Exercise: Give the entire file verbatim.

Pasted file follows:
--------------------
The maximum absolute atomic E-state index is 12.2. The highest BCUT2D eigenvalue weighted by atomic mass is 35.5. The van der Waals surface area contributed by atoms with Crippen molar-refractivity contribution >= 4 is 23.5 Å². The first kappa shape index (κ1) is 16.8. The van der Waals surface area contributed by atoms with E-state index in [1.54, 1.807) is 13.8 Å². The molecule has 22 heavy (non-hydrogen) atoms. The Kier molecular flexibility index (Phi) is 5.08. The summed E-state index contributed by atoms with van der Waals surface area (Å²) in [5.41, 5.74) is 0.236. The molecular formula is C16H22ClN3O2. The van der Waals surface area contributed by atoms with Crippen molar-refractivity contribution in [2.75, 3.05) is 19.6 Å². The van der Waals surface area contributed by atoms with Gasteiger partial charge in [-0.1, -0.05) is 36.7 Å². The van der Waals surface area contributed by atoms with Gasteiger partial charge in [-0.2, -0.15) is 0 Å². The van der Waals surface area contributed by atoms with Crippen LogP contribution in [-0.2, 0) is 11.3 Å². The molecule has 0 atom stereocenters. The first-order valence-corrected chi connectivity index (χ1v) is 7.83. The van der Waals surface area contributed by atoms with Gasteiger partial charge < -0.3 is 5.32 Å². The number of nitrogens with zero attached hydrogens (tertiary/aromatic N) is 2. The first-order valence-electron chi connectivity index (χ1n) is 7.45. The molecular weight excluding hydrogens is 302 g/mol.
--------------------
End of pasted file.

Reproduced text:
The maximum absolute atomic E-state index is 12.2. The highest BCUT2D eigenvalue weighted by atomic mass is 35.5. The van der Waals surface area contributed by atoms with Crippen molar-refractivity contribution >= 4 is 23.5 Å². The first kappa shape index (κ1) is 16.8. The van der Waals surface area contributed by atoms with E-state index in [1.54, 1.807) is 13.8 Å². The molecule has 22 heavy (non-hydrogen) atoms. The Kier molecular flexibility index (Phi) is 5.08. The summed E-state index contributed by atoms with van der Waals surface area (Å²) in [5.41, 5.74) is 0.236. The molecular formula is C16H22ClN3O2. The van der Waals surface area contributed by atoms with Crippen molar-refractivity contribution in [2.75, 3.05) is 19.6 Å². The van der Waals surface area contributed by atoms with Gasteiger partial charge in [-0.1, -0.05) is 36.7 Å². The van der Waals surface area contributed by atoms with Gasteiger partial charge in [-0.2, -0.15) is 0 Å². The van der Waals surface area contributed by atoms with Crippen LogP contribution in [-0.2, 0) is 11.3 Å². The molecule has 0 atom stereocenters. The first-order valence-corrected chi connectivity index (χ1v) is 7.83. The van der Waals surface area contributed by atoms with Gasteiger partial charge < -0.3 is 5.32 Å². The number of nitrogens with zero attached hydrogens (tertiary/aromatic N) is 2. The first-order valence-electron chi connectivity index (χ1n) is 7.45. The molecular weight excluding hydrogens is 302 g/mol.